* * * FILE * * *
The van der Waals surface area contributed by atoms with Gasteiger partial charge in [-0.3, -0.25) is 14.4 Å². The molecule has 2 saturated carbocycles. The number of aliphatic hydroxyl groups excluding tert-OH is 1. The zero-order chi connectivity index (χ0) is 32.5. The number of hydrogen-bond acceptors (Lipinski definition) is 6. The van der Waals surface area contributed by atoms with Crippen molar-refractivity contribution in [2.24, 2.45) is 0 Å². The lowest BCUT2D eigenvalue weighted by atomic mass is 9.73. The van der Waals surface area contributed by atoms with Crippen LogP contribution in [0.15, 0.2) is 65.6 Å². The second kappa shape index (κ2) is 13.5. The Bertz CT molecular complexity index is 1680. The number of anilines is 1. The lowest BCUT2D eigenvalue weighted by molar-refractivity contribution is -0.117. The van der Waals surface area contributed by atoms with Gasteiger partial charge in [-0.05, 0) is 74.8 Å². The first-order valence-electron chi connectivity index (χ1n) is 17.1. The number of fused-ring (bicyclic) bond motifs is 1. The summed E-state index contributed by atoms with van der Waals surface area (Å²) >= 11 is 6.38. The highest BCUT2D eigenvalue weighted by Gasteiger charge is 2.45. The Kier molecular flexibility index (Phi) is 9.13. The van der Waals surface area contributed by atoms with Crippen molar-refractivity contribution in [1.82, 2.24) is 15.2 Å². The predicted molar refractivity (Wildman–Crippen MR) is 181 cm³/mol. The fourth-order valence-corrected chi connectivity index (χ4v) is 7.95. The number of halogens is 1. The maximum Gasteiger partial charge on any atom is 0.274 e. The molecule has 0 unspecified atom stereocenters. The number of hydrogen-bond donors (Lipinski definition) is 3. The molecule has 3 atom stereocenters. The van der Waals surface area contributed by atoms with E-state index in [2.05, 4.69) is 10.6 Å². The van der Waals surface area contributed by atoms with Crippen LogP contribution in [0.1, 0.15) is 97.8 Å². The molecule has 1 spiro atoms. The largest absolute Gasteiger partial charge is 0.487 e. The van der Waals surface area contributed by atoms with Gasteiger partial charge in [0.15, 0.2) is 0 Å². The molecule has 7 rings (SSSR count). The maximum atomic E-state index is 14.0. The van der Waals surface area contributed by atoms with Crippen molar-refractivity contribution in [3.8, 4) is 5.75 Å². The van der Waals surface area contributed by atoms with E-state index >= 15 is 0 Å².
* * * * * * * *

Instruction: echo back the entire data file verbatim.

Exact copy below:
The van der Waals surface area contributed by atoms with Gasteiger partial charge in [-0.3, -0.25) is 14.4 Å². The molecule has 2 saturated carbocycles. The number of aliphatic hydroxyl groups excluding tert-OH is 1. The zero-order chi connectivity index (χ0) is 32.5. The number of hydrogen-bond acceptors (Lipinski definition) is 6. The van der Waals surface area contributed by atoms with Crippen molar-refractivity contribution in [2.24, 2.45) is 0 Å². The lowest BCUT2D eigenvalue weighted by atomic mass is 9.73. The van der Waals surface area contributed by atoms with Crippen LogP contribution in [0.15, 0.2) is 65.6 Å². The second kappa shape index (κ2) is 13.5. The Bertz CT molecular complexity index is 1680. The number of anilines is 1. The lowest BCUT2D eigenvalue weighted by molar-refractivity contribution is -0.117. The van der Waals surface area contributed by atoms with Gasteiger partial charge in [-0.05, 0) is 74.8 Å². The first-order valence-electron chi connectivity index (χ1n) is 17.1. The number of fused-ring (bicyclic) bond motifs is 1. The summed E-state index contributed by atoms with van der Waals surface area (Å²) >= 11 is 6.38. The highest BCUT2D eigenvalue weighted by Gasteiger charge is 2.45. The Kier molecular flexibility index (Phi) is 9.13. The van der Waals surface area contributed by atoms with Crippen molar-refractivity contribution in [1.82, 2.24) is 15.2 Å². The predicted molar refractivity (Wildman–Crippen MR) is 181 cm³/mol. The fourth-order valence-corrected chi connectivity index (χ4v) is 7.95. The number of halogens is 1. The maximum Gasteiger partial charge on any atom is 0.274 e. The molecule has 0 unspecified atom stereocenters. The number of hydrogen-bond donors (Lipinski definition) is 3. The molecule has 3 atom stereocenters. The van der Waals surface area contributed by atoms with E-state index in [2.05, 4.69) is 10.6 Å². The van der Waals surface area contributed by atoms with Crippen LogP contribution in [0.1, 0.15) is 97.8 Å². The molecule has 1 spiro atoms. The largest absolute Gasteiger partial charge is 0.487 e. The van der Waals surface area contributed by atoms with Gasteiger partial charge in [0.15, 0.2) is 0 Å². The molecule has 7 rings (SSSR count). The maximum atomic E-state index is 14.0. The van der Waals surface area contributed by atoms with Crippen molar-refractivity contribution in [3.8, 4) is 5.75 Å². The van der Waals surface area contributed by atoms with E-state index >= 15 is 0 Å².